Dashtpeyma v. Liberty Insurance Corporation, No. 1:2011cv03809 - Document 102 (N.D. Ga. 2013)

Court Description: ORDER AND OPINION granting 78 Defendant's Motion for Summary Judgment. Signed by Judge Julie E. Carnes on 9/27/13. (ddm)
Download PDF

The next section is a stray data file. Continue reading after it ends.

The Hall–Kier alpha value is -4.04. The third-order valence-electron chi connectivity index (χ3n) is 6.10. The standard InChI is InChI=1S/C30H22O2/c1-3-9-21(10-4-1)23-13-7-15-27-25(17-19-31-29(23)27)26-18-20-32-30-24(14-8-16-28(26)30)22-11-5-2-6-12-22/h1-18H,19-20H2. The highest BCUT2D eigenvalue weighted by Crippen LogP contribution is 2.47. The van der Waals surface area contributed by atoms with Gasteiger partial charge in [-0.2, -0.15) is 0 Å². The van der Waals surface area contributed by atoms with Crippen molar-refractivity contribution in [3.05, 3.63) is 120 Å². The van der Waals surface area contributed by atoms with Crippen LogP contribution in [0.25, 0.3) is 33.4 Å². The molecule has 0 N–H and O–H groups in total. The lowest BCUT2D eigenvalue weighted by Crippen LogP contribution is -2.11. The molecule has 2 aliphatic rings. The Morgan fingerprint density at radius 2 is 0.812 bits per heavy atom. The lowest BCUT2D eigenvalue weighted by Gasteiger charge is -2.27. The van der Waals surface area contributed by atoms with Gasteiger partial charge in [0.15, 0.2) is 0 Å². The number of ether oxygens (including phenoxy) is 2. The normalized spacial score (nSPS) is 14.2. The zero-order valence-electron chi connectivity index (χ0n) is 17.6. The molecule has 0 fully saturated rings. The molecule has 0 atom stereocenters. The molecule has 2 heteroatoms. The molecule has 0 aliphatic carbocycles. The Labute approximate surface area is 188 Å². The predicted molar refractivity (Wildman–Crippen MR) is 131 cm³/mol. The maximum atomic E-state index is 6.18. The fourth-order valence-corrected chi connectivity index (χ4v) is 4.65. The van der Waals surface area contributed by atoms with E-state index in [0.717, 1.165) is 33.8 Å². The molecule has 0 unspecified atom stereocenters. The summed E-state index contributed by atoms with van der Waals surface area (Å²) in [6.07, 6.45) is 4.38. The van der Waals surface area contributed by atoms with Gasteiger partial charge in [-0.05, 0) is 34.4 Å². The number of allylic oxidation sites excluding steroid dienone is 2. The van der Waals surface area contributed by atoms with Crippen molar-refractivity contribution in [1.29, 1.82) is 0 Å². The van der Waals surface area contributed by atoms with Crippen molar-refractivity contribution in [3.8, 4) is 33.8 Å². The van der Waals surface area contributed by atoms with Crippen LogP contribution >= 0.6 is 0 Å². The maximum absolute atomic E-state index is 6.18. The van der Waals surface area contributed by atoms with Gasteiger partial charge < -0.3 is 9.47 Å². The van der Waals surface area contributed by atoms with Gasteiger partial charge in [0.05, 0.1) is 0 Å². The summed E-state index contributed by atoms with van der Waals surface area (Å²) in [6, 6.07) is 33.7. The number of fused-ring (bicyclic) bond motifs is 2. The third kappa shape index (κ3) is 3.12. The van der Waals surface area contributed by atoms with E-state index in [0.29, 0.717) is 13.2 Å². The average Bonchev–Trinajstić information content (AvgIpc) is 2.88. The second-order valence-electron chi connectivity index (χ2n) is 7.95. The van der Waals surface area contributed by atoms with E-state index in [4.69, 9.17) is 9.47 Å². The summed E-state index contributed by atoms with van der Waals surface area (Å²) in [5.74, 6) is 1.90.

IN THE UNITED STATES DISTRICT COURT FOR THE NORTHERN DISTRICT OF GEORGIA ATLANTA DIVISION HASSANALI DASHTPEYMA, Plaintiff, v. CIVIL ACTION NO. 1:11-cv-3809-JEC LIBERTY INSURANCE CORPORATION, Defendant. ORDER & OPINION This matter is presently before the Court on the defendant s Motion for Summary Judgment ( DMSJ ) [78]. The plaintiff originally filed suit in the Superior Court of Gwinnett County, seeking a declaratory judgment that the insurance policy issued by the defendant, Liberty, covered damage to his home caused by a storm. The action was removed pursuant 28 U.S.C. § 1332. The Court has reviewed the record and the arguments of the parties and, for the reasons set out below, concludes that the defendant s Motion for Summary Judgment [78] should be GRANTED. BACKGROUND This dispute arises from plaintiff s insurance claim for damages that resulted from a severe storm that hit the Atlanta area in April 2011. AO 72A (Rev.8/82) After the denial of a majority of his insurance claims, plaintiff, proceeding pro se, brought suit against his insurer, Liberty Insurance Corporation ( Liberty ).1 (Not. of Rem. [1] at ¶ 1.) Plaintiff not only sought a declaration that his insurance claim was covered, but also made a claim for bad faith damages pursuant to O.C.G.A. §§ 33-4-6, 13-6-11 and 13-11-8 for Liberty s alleged stubborn litigiousness and bad faith in denying plaintiff s insurance claim. I. (Id. at Ex. A.) PROCEDURAL HISTORY AND DISCOVERY DISPUTES This litigation has proven contentious from the start. Hassanali2 Dashtpeyma is not the typical pro se plaintiff. First, Although he has never been a member or even applied for membership to the State Bar of Georgia, Mr. Dashtpeyma obtained a law degree from the Atlanta Law Center in 1993 and received an L.L.M. in Litigation from the same institution a year later. Dep. [82] at 9 & 12.) (Hassanali Dashtpeyma ( Dash. ) During discovery, plaintiff has behaved aggressively, filing three separate motions to compel as well as a motion to quash the defendant s subpoena to take the deposition of 1 Initially, plaintiff erroneously named Liberty Mutual Group as the defendant. However, plaintiff amended its complaint to reflect the proper defendant. (See First Am. Compl. [7].) 2 There are instances found within the record and in motions where Mr. Dashtpeyma s given name is stated as two separate names, Hassan Ali, and other times where it is just the single name, Hassanali. As plaintiff uses just a single name in his response, the Court will as well. (See Pl. s Br. In Opp. To DMSJ ( Pl. s Resp. ) [86] at 1.) 2 AO 72A (Rev.8/82) his wife, Klara. (See Baverman July 2012 Order [66] at 2.) His third motion to compel was filed before the deadline for defendant to respond had even expired. (Id.) Further, plaintiff s motion to quash the defendant s subpoena of his wife was largely based on a typographical error in defendant s subpoena in which the last number of the claim identification number was mistakenly left off. (See Pl. s Mot. To Quash [54] and Def. s Resp. To Pl. s Mot. To Quash [56] at 3-4.) In ruling on plaintiff s motions to compel and for sanctions against the defendant, Judge Baverman found that it was the plaintiff, not defendant, who had behaved unreasonably. Accordingly, Judge Baverman denied the motions as being frivolous. 6.) (See id. at In addition to formally warning the plaintiff about future sanctions, Judge Baverman directed plaintiff to show cause for why he should not be required to pay the defendant s filing fees after requiring them to respond to frivolous motions. (Id. at 17.) In his subsequent order sanctioning the plaintiff, Judge Baverman noted that his decision was supported by the evidence on record, which illustrated that the plaintiff, rather than the defendant, had been the harassing, uncooperative party throughout discovery, not just by filing frivolous motions, but also through actions at his own deposition. (Baverman August 2012 Order [71] at 10-13.) Shortly thereafter, defendant filed the present motion for 3 AO 72A (Rev.8/82) summary judgment. Defendant maintains essentially the same position it took when initially denying the claim: that the coverage policy excludes the damages sought by the plaintiff and thus, defendant is not liable to plaintiff for the damage, nor was it unreasonable in denying his insurance claim. II. (DMSJ [78] at 2.) INSURANCE POLICY Homeowners Policy, Number H 37-258-552703-400 7 (the policy ), covers the residence at 446 Summit Club Drive, Marietta, Georgia 30068 and was issued to Hassanali Dashtpeyma for the period of August (Policy,3 attached as Ex. E to Def. s 8, 2010 to August 8, 2011. Initial Disclosures [5].) There are several provisions of the policy pertinent to the instant action. Coverage A defines what constitutes a dwelling or residence for purposes of the policy and is subsequently referenced throughout the policy. (Id. at 12-13.) Coverage B provides the general definition for other structures that may also be covered even if they are not directly attached to the dwelling. The (Id. at 13.) appropriate bounds of the 3 above provisions are not Although not formally, plaintiff appears to make the argument that the policy being referenced by defendant differs from the policy actually issued to him. In an abundance of caution, the Court compared the copy defendant initially disclosed with the copy of the policy plaintiff originally attached to his state court complaint. As the two documents contain no material differences, the Court rejects this argument, if it is indeed being made. 4 AO 72A (Rev.8/82) contested, but other provisions in the policy are. Under Section I - Perils Insured Against, the policy provides: COVERAGE A - DWELLING and COVERAGE B - OTHER STRUCTURES We insure against risk of direct loss to property described in Coverages A and B only if that loss is a physical loss to property. We do not insure, however, for loss: . . . 2. Caused by: . . . e. Any of the following: (1) Wear and tear, marring, deterioration; (2) Inherent vice, latent defect, mechanical breakdown[.] (Id. at 17 (emphasis added).) This section of the policy further provides: COVERAGE C - PERSONAL PROPERTY We insure for direct physical loss to the property described in Coverage C caused by a peril listed below unless the loss is excluded in SECTION 1 - EXCLUSIONS. . . . 2. Windstorm or hail. This peril does not include loss to the property contained in a building caused by rain, snow, sleet, sand or dust unless the direct force of wind or hail damages the building causing an opening in a roof or wall and the rain, snow, sleet, sand or dust enters through this opening. (Id. at 17-18)(emphasis added). 5 AO 72A (Rev.8/82) In the next section of the policy, entitled SECTION I EXCLUSIONS, the policy states: 1. We do not insure for loss caused directly or indirectly by any of the following. Such loss is excluded regardless of any other cause or event contributing concurrently or in any sequence to the loss. . . . e. Neglect, meaning neglect of the insured to use all reasonable means to save and preserve property at and after the time of a loss. . . . 2. We do not insure for loss to property described in Coverages A and B caused by any of the following[] . . . c. Faulty, inadequate or defective: . . . (4) Maintenance; of part or all of any property whether on or off the residence premises. (Policy [5] at 18-19)(emphasis added). III. RELEVANT FACTS While this litigation has been acrimonious, there can be little dispute as to the facts. Therefore, unless otherwise noted, the following facts are not in dispute. On April 16, a severe storm in Atlanta caused damage to the plaintiff s home. (Compl., attached as Ex. A to Not. of Removal [1], 6 AO 72A (Rev.8/82) at ¶ 3.) Plaintiff subsequently submitted a claim4 to his insurer and defendant in this action, Liberty. (Id. at ¶ 6.) Liberty assigned the case to James Monaghan, an adjuster contracted through a thirdparty, the Worley Companies, and Monaghan visited the insured property on April 30. 8.) (Def. s Statement of Material Facts ( DSMF ) [78] at ¶ During his inspection, Monaghan took photos of the house and completed a report based on this visit. (Monaghan Dep. [74] at 28.) He found that the storm had not created a hole in which rain had entered the home (id. at 58-60), but instead that rain had seeped into the house because of rot that had eaten away the siding and window sills. (Monaghan Aff., attached as Ex. E to DMSJ [78], at ¶ 6.) The pictures taken by Monaghan depict the rotting siding and window sills where the water was leaking into the house. (Monaghan Dep. [74] at Ex. 11.) For these reasons, Monaghan determined that the cause of the plaintiff s interior water intrusion was faulty, inadequate or defective maintenance, as well as wear and tear, neglect and deterioration of siding and window sills, (Monaghan Aff. [78-1] at ¶ 6), and found that the only damage covered under the policy were those that resulted from wind-driven rain. (Monaghan Dep. [74] at 29.) He assessed the reasonable cost of repairing the covered damages to be $2,679.50. 4 (DSMF [78] at ¶ 13.) The claim number is 18644614-01. 7 AO 72A (Rev.8/82) (Compl. [1] at ¶ 6.) Mr. Monaghan s report was then independently reviewed by another claims adjuster, Eric Aucoin, who Liberty also contracted through Worley. (Id. at ¶ 14-15.) In addition to reviewing the pictures in Monaghan s report, Aucoin also reviewed additional pictures submitted to him by the plaintiff. (Id. at ¶ 15.) Aucoin determined that Monaghan properly assessed the damages to plaintiff s home and the cause of the loss. Because (Aucoin Dep. [73] at 20, DSMF [78] at ¶ 17.) plaintiff was upset with this low estimate and declination of coverage of his personal property (Monaghan Dep. [74] at Ex. 4), defendant Liberty sent their own Senior Property Loss Specialist to inspect plaintiff s home in order to reevaluate the insurance claim. (Gill Dep. [57] at 90.) Gill agreed with Monaghan that the cause of [the] interior leakage was from rot on the exterior siding. (Id. at 32-33.) Further, Gill found that the rot was not caused by the storm itself but was a result of ongoing lack of maintenance, wear-and-tear, and deterioration. (Id. at 36.) Gill did increase the estimate for the cost of repairing the covered damage, to $3,721.85. (Id. at 68.) Based on Gill s estimate, Liberty issued a check to the plaintiff for $37.91, which represented the estimated deductible. cost of repair, less depreciation and plaintiff s (Id. at Ex. 2 and DSMF [78] at ¶ 22.) Unsatisfied with Liberty s decision, plaintiff filed the present suit in the Superior Court of Gwinnett County on October 10, 2011, 8 AO 72A (Rev.8/82) alleging that more of the damage was covered under the policy and that Liberty violated several Georgia laws by denying coverage in bad faith. (Compl., attached as Ex. A to Not. of Removal [1].) Defendant timely removed the action. (Not. of Removal [1].) After the close of discovery, defendant then filed the present summary judgment motion. (DMSJ [78].) DISCUSSION I. LEGAL STANDARDS A. Summary Judgment Standard Summary judgment is appropriate when the pleadings, the discovery and disclosure materials on file and any affidavits, show that there is no genuine [issue] as to any material fact and that the movant is entitled to judgment as a matter of law. FED. R. CIV. P. 56(c). It is not properly viewed as a device that the trial court may, in its discretion, implement in lieu of a trial on the merits. Instead, Rule 56 of the Federal Rules of Civil Procedure mandates the entry of summary judgment against a party who fails to make a showing sufficient to establish the existence of every element essential to that party s case on which that party will bear the burden of proof at trial. Celotex Corp. v. Catrett, 477 U.S. 317, 322 (1986). In such a situation, there can be no genuine issue as to any material fact, as a complete failure of proof concerning an essential element of the non-moving party s case necessarily renders all other facts 9 AO 72A (Rev.8/82) immaterial. Id. at 322-23 (quoting FED. R. CIV. P. 56(c)). The movant bears the initial burden of asserting the basis for his motion. Id. at 323. When evaluating whether this burden has been met, the district court must review the evidence and all factual inferences drawn therefrom, in the light most favorable to the nonmoving party. Hairston v. Gainesville Sun Publ g Co., 9 F.3d 913, 918-19 (11th Cir. 1993). Once this initial burden is met, then the non-movant must go beyond the pleadings to establish that there exists a genuine issue of material fact. Id. The mere existence of a scintilla of evidence is insufficient, Anderson v. Liberty Lobby, Inc., 477 U.S. 242, 252 (1986), and the non-movant must present competent evidence designating specific facts showing that there is a genuine issue for trial. B. Celotex, 477 U.S. at 324. Insurance Contracts In Georgia, an insurance policy is treated as a contract, and the parties are bound by the policy s plain and unambiguous terms. SawHorse, Inc. v. S. Guar. Ins. Co. of Georgia, 269 Ga. App. 493, 494 (2004). Although a court must construe any ambiguities strictly against the insurer, if the language is unambiguous and but one reasonable construction is possible, the court will enforce the contract as written. quotations omitted). Id. at 494-95 (internal citations and Further, when construing an insurance policy, the court must consider it as a whole, give effect to each provision, 10 AO 72A (Rev.8/82) and interpret each provision to harmonize with each other. Auto- Owners Ins. Co. v. State Farm Fire & Cas. Co., 297 Ga. App. 751, 754 (2009). Finally, an insured claiming an insurance benefit has the burden of proving that a claim falls within the coverage of the policy. Forster v. State Farm Fire & Cas. Co., 307 Ga. App. 89, 91 (2010). II. DEFENDANT S MOTION FOR SUMMARY JUDGMENT Defendant Liberty argues that the only evidence before the Court indicates that the water intruded, not because the rain came through a storm-created opening (there was no opening), but because the property had been inadequately maintained. (DMSJ [78] at 10.) In support of its position, defendant points to the findings made by three different adjusters who evaluated Mr. Dashtpeyma s claim. (See id. at 13-15.) In response, plaintiff presented no evidence or expert opinions refuting the expert opinions of the three insurance adjusters, each of whom were properly and timely disclosed pursuant to FED. R. CIV. P. 26. (See Rule 26 Disclosures [58], [59] & [60].) Instead, the plaintiff argues that defendant admitted to fabricating documents and manipulating data, (Pl. s Resp. [86] at 1, 6, 8, 10, 16, 18 & 20), and thus, summary judgment should be denied. Plaintiff also claims that the word opening, as used in the policy, is ambiguous. (Id. at 18 & 27.) 11 AO 72A (Rev.8/82) As to plaintiff s argument that defendant supposedly admitted to manipulating data and fabricating documents, many of the plaintiff s statements as to this argument contain no citations. When plaintiff does cite the record in support, he cites to the deposition of Ralph Gill, the senior loss specialist plaintiff s insurance claim. for Liberty (Id. at 6, 8 & 10.) who reevaluated The Court reviewed the entire deposition of Ralph Gill and finds plaintiff s argument to be unsupported by that testimony. For example, plaintiff cites to page 77, line 9 of the Gill deposition to support an allegation that defendant fabricated documents. (Id. at 10.) That portion of the deposition concerned a letter sent by Mr. Gill to Mr. Dashtpeyma on August 31. (See Gill Dep. [57] at 75.) The letter, however, was mistakenly dated in the top left corner as August 1, 2011. 75.) (Id. at Seizing on this typographical error, the plaintiff questioned the authenticity of the document since the dates in the body of the letter, August 16 and 17, are after the date in the top left corner of the letter, August 1. Even after Gill admitted that he typed the letter and simply made a typographical error in the heading (id.), plaintiff continued questioning that suggested some sinister purpose by Gill, eventually leading to the following exchange, which plaintiff cites as support of his claim documents : 12 AO 72A (Rev.8/82) that the defendant fabricated Q (Mr. Dashtpeyma, as pro se counsel): Can you state whether or not this letter is nothing but a fabrication? A (Mr. Gill): I typed the letter. Q: So it s not a fabrication, is it? A: Well, it depends on what you mean by fabrication. I fabricated - Q: It means you made up some date which you can not elaborate or you can not support the date that s there in your own letter, can you? A: I didn t change the dates. letter and -- I mistakenly dated this Q: And you -A: -- but I typed this letter. (Id. at 77)(emphasis added). It is clear that Gill was not admitting to fabricating any documents. Gill was attempting to answer plaintiff s question when he was cut off. Further, there were several instances where the plaintiff and deponent could not understand each other clearly. Moreover, there was nothing amiss about Mr. Gill clarification of the definition of fabrication. asking for Adding to the confusion was the fact that plaintiff continued to question Gill as if Gill had not already admitted to making a typographical error. For these reasons, the Court finds the plaintiff s claim that defendant admitted to fabricating documents to be misleading and entirely unsupported by the record. 13 AO 72A (Rev.8/82) A. Damage to Plaintiff s Home Plaintiff s claim for damages under the insurance contract are two-fold. First, plaintiff claims that the policy covers damage to his home resulting from the storm. Second, plaintiff argues that the damage to his personal property, such as his stereo and some Persian rugs, is also covered by the policy. It is not disputed that rain water leaked into plaintiff s home and caused damage. Defendant argues, however, that the damage is excluded by the unambiguous terms of the insurance contract. The Court agrees with the defendant that the terms of the policy are unambiguous and therefore, the Court must enforce the contract as written. SawHorse, 269 Ga. App. at 494-95. Under the section covering plaintiff s dwelling, the policy explicitly provides that we [the insurer] do not insure, however, for loss...caused by...wear and tear, marring [or] deterioration or any loss excluded section ). under Section I - Exclusions (the Exclusions (Policy [5] at 17 (section numbering excluded).) The Exclusions section excludes coverage, regardless of the terms of any other provision, for any loss to property caused by inadequate or defective . . . maintenance of the property. faulty, (Id. at 18-19 (section numbering excluded).) All three of the adjusters found that the water-based intrusion was the result of an ongoing lack of maintenance, wear-and-tear, and deterioration. 14 AO 72A (Rev.8/82) (Monaghan Aff. [78] at ¶ 6; Gill Dep. [57] at 36; Aucoin Dep. [73] at 20.) Plaintiff provides properly-disclosed no evidence to rebut these findings by experts. Instead, plaintiff clings to his unsupported claim that defendant admitted to fabricating documents. As this Court previously found, that argument is without merit. Thus, the evidence indicates that the rainwater damage to plaintiff s home was caused not by the severity of the storm itself, but by inadequate or defective maintenance, as well as wear and tear, neglect and deterioration of [the] siding and window sills. 1] at ¶ 6.) (Monaghan Aff. [78- Therefore, coverage is excluded under either the wear- and-tear or deterioration clauses of the Exclusions section. For these reasons, the Court agrees with the defendant that plaintiff failed to meet his burden of proving that [his] claim falls within the coverage of the policy, B. Forster, 307 Ga. App. at 91. Damage to Plaintiff s Personal Property The policy provides that Liberty will insure for damage to personal property if caused by one of the specifically-enumerated perils. (Policy [5] at 17.) One of the perils listed is windstorm or hail, but the policy provides that [t]his peril does not include loss to property contained in a building caused by rain, snow, sleet, sand or dust unless the direct force of wind or hail damages the building causing an opening in a roof or wall and the rain, snow, sleet, sand or dust enters through this opening. 15 AO 72A (Rev.8/82) (Id. at 18) (emphases added). Georgia law treats insurance policies no differently than other contracts and the parties are bound by their plain and unambiguous terms. Park N Go of Georgia, Inc. v. U.S. Fid. and Guar. Co., 266 Ga. 787, 791 (1996). The above clause makes clear that any damage caused to plaintiff s personal property caused by rain is not covered unless there has also been windstorm or hail that created an opening in the house into which the rain entered. Plaintiff argues, however, that this clause enforced because the word opening is ambiguous. at 18-19, 27-28.) should not be (Pl. s Resp. [86] A word or phrase is ambiguous when it is of uncertain meaning and may be fairly understood in more ways than one. Akron Pest Control v. Radar Exterminating Co., Inc., 216 Ga. App. 495, 497 (1995). However, if the terms used are clear and unambiguous[,] they are to be taken and understood in their plain, ordinary, and popular sense. sense. Id. Dictionaries supply the plain, ordinary and popular In the present case, the Court finds that the term opening is clear. An opening is defined as an open space affording passage or view or a gap or breach. Riverside University Dictionary 823 (1986). Webster s II New For these reasons, the Court concludes that the windstorm/hail peril clause excludes any damage caused by rain unless an opening has been created by the direct force of wind or hail, and the rain subsequently has entered the house through this open space or gap created in the roof or wall. 16 AO 72A (Rev.8/82) Here, there is no evidence that an opening was created by the wind or hail that struck the plaintiff s house during the April 2011 storm. James Monaghan visited the house two weeks after the storm hit and took extensive pictures detailing the damage to the house. Monaghan Dep. [74] at 28.) (See He found no evidence of storm damage that created an opening (id. at 59), and none of the pictures of the home show any opening where rainwater came into the house, let alone an opening caused by wind or hail. (See id. at Ex. 11.) Further, plaintiff does not argue that an opening was created, just that the term is ambiguous since it can have several definitions. (Pl. s Resp. [86] at 27.) However, the inquiry is not whether a term may have several definitions, but whether the term, as used in the contract, is plain and unambiguous. 497. Therefore, even See Akron Pest Control, 216 Ga. App. at though the term opening has several definitions, the meaning of the term opening as used in the policy is not uncertain or fairly understood in more ways than one. Id. For example, no reasonable person would believe that the word opening, when used in the present context means an opportunity to achieve something, which is the definition that plaintiff advances. (Pl. s Resp. [86] at 27.) Accordingly, as the policy is unambiguous and no opening was created by the direct force of wind or hail, the damages to the plaintiff s personal property are also excluded. 17 AO 72A (Rev.8/82) For the above reasons, the plaintiff has failed to meet his burden and thus, the defendant s motion for summary judgment [78] should be GRANTED. See Forster, 307 Ga. App. at 91. C. Plaintiff s Bad-Faith Claims Defendant also moves for summary judgment on plaintiff s bad faith claims. (DMSJ [78] at 16.) Plaintiff claims he is owed damages pursuant to O.C.G.A. §§ 33-4-6, 13-6-11 and 13-11-8. 1. O.C.G.A. § 33-4-6 In order to recover penalties and attorney s fees for a refusal to pay an insurance claim, it must be shown that the refusal was in bad faith. O.C.G.A. § 33-4-6. Bad faith means any frivolous and unfounded refusal in law or in fact to comply with demand of the policyholder to pay according to the terms of the policy. Interstate Life & Accident Ins. Co. v. Williamson, 220 (1964)(internal quotations and citations omitted). Ga. 323, 324-25 As the provision for damages and attorney fees constitute a penalty, it must be strictly construed and [t]he right to such recovery must be clearly shown. Id. at 325 (quoting Love v. Nat l Liberty Ins. Co., 157 Ga. 259, 271 (1924)). Further, the burden is on the insured to show that such a refusal was made in bad faith. Id.; Moon v. Mercury Ins. Co. of Georgia, 253 Ga. App. 506, 507 (2002). As the Court has found that defendant Liberty properly denied plaintiff s claim, it obviously cannot be liable for acting in bad 18 AO 72A (Rev.8/82) faith in doing so. Further, even had the Court held that there were disputed issues of fact that precluded summary judgment on liability, plaintiff still could not prevail on a bad faith claim as defendant had reasonable grounds to deny the claim. See United States Fid. & Guar. Co. v. Woodward, 118 Ga. App. 591, 594 (1968)( If there is any reasonable ground for the insurer to contest the claim, there is no bad faith. ) All three of the adjusters who reviewed plaintiff s claim found that the damage to his property was not covered by the policy because of the rotting siding and window sills. (Monaghan Aff. [78] at ¶ 6; Gill Dep. [57] at 36; Aucoin Dep. [73] at 20.) Defendant Liberty reasonably relied on the evaluations of their adjusters in denying the claim. 2. O.C.G.A. §§ 13-6-11 and 13-11-8 Plaintiff s claim for damages pursuant to O.C.G.A. §§ 13-6-11 and 13-11-8 are barred by Georgia law because O.C.G.A. § 33-4-6 provides the exclusive remedy for an insurer s bad faith refusal to pay a claim. Howell v. S. Heritage Ins. Co., 214 Ga. App. 536, 536 (1994)(holding that the [insured s] claim for attorney fees and expenses of litigation under O.C.G.A. § 13-6-11 [was] not authorized [because] the penalties contained in O.C.G.A. § 33-4-6 are the exclusive remedies for an insurer s bad faith refusal to pay insurance proceeds ). Therefore, plaintiff may not properly bring a claim for damages pursuant to these other statutory sections based on Liberty s 19 AO 72A (Rev.8/82) decision to deny his insurance claim. For these reasons, the defendant s motion for summary judgment with respect to plaintiff s claim for bad-faith damages under the above Georgia statutes is also GRANTED. CONCLUSION For the above reasons, the defendant s Motion for Summary Judgment [78] is GRANTED. SO ORDERED, this 27th day of September, 2013. /s/ Julie E. Carnes JULIE E. CARNES CHIEF UNITED STATES DISTRICT JUDGE 20 AO 72A (Rev.8/82)